Though it mightn’t seem like it, bass overdrive pedals can come in many different packages. Some of them combine preamp with the effect and offer everything you’ll ever need for your instrument. They eliminate the need of investing in a couple of devices and provide you with all the necessary tools. Such products can be really useful in many settings, however, sometimes we want something simpler. There are cases when we require solely overdrive and we don’t care about the rest.
That can be a gig, in which we don’t need that much tone-shaping or practice where we want our bass to retain all of its qualities, good or bad. Lucky for us, there are intelligent brands out there, such as Ampeg. They came out with SCR-DI a couple of years ago – it combined a powerful preamp with overdrive and was the kind of unit I mentioned in the beginning. But then they gave it another thought, split its functionalities in two, and made the pedal more affordable and accessible.
By doing so, they gave us the possibility to choose what we wanted and purchase the product that would directly correspond to our needs. Today we’ll talk about the overdrive part of the legendary unit, namely their Scrambler. As you’ve probably guessed, it’s a powerful, yet simple bass stompbox that knows what we’re looking for. Let’s discuss its features and figure out if it’s as good as the original!
If you asked me what comes to my mind when thinking about Scrambler, my only answer would be scrambled eggs. And since I love them both, I don’t find any issues with that. In my opinion, they even have something in common: they are both rather simple, but if you don’t know how to treat them, you’ll end up with a burnt pan or mashed sound. But due to the character of Scrambler, the latter is way more unlikely than the former. The internal components of this fella make sure that your sound doesn’t get ruined even if you don’t know how to use overdrive with bass. And that, my friend, is one of the biggest virtues a pedal can have.
More importantly, this buddy has an all-metal enclosure which means it will be durable. Though you don’t pay that much, it’s still an investment and we all want our investments to pay off. Its design is really sleek: the matte black body is topped with black knobs, silver footswitch, and white writings. The contrast between the body and labels makes it possible to see everything even from far away, even on dark stages. Plus, the graphics underneath the controls look pretty cool to me, too.
Scrambler features analog circuitry with true bypass, which is the synonym for organic and natural sounds. It has Blend functionality, which is an integral part of any great bass overdrive. Let’s not forget that it has standard connections i.e. input and an output (the latter can also be plugged in with a mixing console, a recorder, or an interface) for connecting it to your chain. When it comes to powering options, typically, you can utilize either a single 9V battery or an adapter. The choice is yours! I think I don’t need to emphasize this even more, but just in case you didn’t get it let me tell you that Scrambler is a fantastic piece of equipment!
The control section features all the knobs and switches that you’d need to make basic adjustments in your overdriven bass sounds. Though you don’t get too many tone-shaping options, what we have here is more than enough for nailing your performance to perfection. And since Scrambler is precise as hell, you won’t have any problems with accuracy either.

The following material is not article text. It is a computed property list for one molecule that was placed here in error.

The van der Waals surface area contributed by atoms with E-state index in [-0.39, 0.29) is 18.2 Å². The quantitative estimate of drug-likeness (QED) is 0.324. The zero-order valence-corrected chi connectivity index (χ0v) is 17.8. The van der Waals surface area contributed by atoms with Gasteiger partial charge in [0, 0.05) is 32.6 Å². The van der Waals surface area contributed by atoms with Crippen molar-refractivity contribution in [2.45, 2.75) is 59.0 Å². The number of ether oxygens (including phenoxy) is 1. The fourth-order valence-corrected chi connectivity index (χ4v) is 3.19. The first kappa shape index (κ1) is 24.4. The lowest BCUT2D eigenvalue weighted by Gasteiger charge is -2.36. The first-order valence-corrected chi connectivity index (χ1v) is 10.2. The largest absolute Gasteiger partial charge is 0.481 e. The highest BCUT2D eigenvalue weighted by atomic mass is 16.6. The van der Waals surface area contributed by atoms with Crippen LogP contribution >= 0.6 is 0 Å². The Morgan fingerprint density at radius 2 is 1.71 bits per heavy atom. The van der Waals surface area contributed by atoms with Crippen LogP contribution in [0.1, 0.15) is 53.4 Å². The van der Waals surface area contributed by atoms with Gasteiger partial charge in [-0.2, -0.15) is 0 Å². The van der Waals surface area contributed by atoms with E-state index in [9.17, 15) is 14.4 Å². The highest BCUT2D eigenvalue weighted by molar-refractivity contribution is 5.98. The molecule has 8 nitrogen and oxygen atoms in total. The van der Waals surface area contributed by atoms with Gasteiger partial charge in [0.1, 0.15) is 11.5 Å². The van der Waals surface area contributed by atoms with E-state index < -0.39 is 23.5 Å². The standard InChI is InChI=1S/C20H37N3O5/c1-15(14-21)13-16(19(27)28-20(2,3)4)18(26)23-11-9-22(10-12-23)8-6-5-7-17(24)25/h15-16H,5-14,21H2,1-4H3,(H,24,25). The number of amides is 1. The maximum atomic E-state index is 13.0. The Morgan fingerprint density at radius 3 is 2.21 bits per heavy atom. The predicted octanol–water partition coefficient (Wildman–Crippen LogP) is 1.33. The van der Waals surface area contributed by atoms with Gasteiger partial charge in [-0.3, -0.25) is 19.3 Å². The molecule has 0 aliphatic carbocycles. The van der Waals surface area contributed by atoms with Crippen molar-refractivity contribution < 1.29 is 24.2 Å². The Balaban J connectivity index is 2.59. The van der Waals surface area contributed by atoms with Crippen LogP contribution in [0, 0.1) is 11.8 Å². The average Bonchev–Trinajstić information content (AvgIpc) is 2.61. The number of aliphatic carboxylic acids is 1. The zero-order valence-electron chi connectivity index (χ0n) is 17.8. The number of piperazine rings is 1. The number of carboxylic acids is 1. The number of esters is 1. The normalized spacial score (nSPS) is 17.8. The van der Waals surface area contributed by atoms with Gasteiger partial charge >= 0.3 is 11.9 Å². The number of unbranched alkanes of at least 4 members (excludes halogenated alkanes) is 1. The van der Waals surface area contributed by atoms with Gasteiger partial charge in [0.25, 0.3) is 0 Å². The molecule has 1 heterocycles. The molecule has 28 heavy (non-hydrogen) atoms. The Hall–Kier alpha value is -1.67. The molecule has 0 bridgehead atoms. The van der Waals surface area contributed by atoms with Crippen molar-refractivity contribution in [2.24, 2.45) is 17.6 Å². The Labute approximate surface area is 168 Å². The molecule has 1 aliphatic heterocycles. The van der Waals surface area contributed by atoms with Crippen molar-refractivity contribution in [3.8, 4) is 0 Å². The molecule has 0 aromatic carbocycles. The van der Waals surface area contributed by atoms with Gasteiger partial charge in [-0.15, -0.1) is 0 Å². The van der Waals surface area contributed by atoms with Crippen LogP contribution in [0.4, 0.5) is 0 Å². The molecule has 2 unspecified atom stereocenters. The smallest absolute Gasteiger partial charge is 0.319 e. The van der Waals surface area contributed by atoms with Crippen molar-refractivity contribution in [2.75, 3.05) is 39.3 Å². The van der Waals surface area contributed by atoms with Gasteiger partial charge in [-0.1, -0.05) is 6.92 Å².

In order to prove that it’s really easy to control, let me tell you what we have here. Firstly, we’ve got Drive, which adds gain to your sound and overdrives it more and more as you rotate it clockwise. Then we have Blend, which mixes together your original signal and the affected one. It can be used for bringing back the qualities of your bass that can be lost in the mix or simply intensifying the effect.
Treble is your typical tone control and it adds (up to 17dB of boost) or removes (up to 14 dB of cut) higher frequencies. And finally, Volume controls the level of the overall output. Oh, I almost forgot – Scrambler features an internal pot that reduces the input with -15dB in case your bass has active pickups.
Ampeg Scrambler Sound
If you want to understand the concept of analog overdrive, you have to play with Ampeg Scrambler. It has subtle, yet textured overdrive that flourishes even more as you intensify the settings. It makes your bass sound more prominent and defined while steeping it with warmth, girth, and organic qualities. Even though it doesn’t have precise tonal controls, it still retains the full spectrum of frequencies, be it the lower end or treble.
All the knobs perform as one body, which means that regardless of the settings, they go well with each other. The added detail i.e. internal pot adds a ton of flexibility to this unit. Not only can you utilize it with your standard bass, but you can also swap it for an active one without any issues. Scrambler sounds wonderful no matter how you set it – even if you were to tweak it blindfolded, you’d still be able to emit some of the most distinctive sounds.
I’m not even surprised that Scrambler is in the higher league when it comes to bass overdrive pedals. I didn’t expect anything less from Ampeg – they’ve been treating us with mind-blowing bass equipment for a while now. The pedal we discussed above is something that should be in any bass rig. It has hardly any flaws and the ones we might name aren’t even that important. This puppy is what you need if you want to create quality overdrive with little to no effort. If I were you, I would stop hesitating and go for it. Good luck!
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